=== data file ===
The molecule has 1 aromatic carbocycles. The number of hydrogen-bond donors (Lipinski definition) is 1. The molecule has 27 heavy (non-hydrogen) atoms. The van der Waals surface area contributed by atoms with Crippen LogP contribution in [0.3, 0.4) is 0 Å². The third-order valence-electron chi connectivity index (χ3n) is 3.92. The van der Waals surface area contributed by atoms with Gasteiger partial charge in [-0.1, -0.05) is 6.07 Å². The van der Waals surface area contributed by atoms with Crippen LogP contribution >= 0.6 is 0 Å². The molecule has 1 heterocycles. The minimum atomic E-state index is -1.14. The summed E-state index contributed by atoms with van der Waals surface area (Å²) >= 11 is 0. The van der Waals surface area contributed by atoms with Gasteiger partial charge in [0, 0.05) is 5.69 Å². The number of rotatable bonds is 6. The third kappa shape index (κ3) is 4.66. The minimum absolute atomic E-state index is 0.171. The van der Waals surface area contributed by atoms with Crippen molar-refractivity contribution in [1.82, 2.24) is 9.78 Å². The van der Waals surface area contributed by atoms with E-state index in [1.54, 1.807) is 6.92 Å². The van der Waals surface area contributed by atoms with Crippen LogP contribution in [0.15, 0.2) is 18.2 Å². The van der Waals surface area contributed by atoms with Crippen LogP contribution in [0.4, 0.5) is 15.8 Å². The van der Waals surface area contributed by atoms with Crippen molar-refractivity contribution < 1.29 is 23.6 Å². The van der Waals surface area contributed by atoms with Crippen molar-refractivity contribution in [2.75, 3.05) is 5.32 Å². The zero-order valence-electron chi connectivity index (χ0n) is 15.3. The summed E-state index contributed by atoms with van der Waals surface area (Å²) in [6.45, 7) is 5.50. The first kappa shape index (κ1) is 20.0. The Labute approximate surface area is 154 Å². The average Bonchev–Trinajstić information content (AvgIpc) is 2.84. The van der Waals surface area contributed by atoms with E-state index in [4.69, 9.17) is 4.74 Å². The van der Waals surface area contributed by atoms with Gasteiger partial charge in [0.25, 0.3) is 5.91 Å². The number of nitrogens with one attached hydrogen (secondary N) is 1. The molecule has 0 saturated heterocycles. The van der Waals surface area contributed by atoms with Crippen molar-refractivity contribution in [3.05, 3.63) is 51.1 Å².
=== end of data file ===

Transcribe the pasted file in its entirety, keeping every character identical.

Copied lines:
The molecule has 1 aromatic carbocycles. The number of hydrogen-bond donors (Lipinski definition) is 1. The molecule has 27 heavy (non-hydrogen) atoms. The van der Waals surface area contributed by atoms with Crippen LogP contribution in [0.3, 0.4) is 0 Å². The third-order valence-electron chi connectivity index (χ3n) is 3.92. The van der Waals surface area contributed by atoms with Gasteiger partial charge in [-0.1, -0.05) is 6.07 Å². The van der Waals surface area contributed by atoms with Crippen LogP contribution >= 0.6 is 0 Å². The molecule has 1 heterocycles. The minimum atomic E-state index is -1.14. The summed E-state index contributed by atoms with van der Waals surface area (Å²) >= 11 is 0. The van der Waals surface area contributed by atoms with Gasteiger partial charge in [0, 0.05) is 5.69 Å². The number of rotatable bonds is 6. The third kappa shape index (κ3) is 4.66. The minimum absolute atomic E-state index is 0.171. The van der Waals surface area contributed by atoms with Crippen molar-refractivity contribution in [1.82, 2.24) is 9.78 Å². The van der Waals surface area contributed by atoms with E-state index in [1.54, 1.807) is 6.92 Å². The van der Waals surface area contributed by atoms with Crippen LogP contribution in [0.15, 0.2) is 18.2 Å². The van der Waals surface area contributed by atoms with Crippen LogP contribution in [0.4, 0.5) is 15.8 Å². The van der Waals surface area contributed by atoms with Crippen molar-refractivity contribution < 1.29 is 23.6 Å². The van der Waals surface area contributed by atoms with Crippen molar-refractivity contribution in [2.75, 3.05) is 5.32 Å². The zero-order valence-electron chi connectivity index (χ0n) is 15.3. The summed E-state index contributed by atoms with van der Waals surface area (Å²) in [6.45, 7) is 5.50. The first kappa shape index (κ1) is 20.0. The Labute approximate surface area is 154 Å². The average Bonchev–Trinajstić information content (AvgIpc) is 2.84. The van der Waals surface area contributed by atoms with E-state index in [4.69, 9.17) is 4.74 Å². The van der Waals surface area contributed by atoms with Gasteiger partial charge in [0.25, 0.3) is 5.91 Å². The number of nitrogens with one attached hydrogen (secondary N) is 1. The molecule has 0 saturated heterocycles. The van der Waals surface area contributed by atoms with Crippen molar-refractivity contribution in [3.05, 3.63) is 51.1 Å².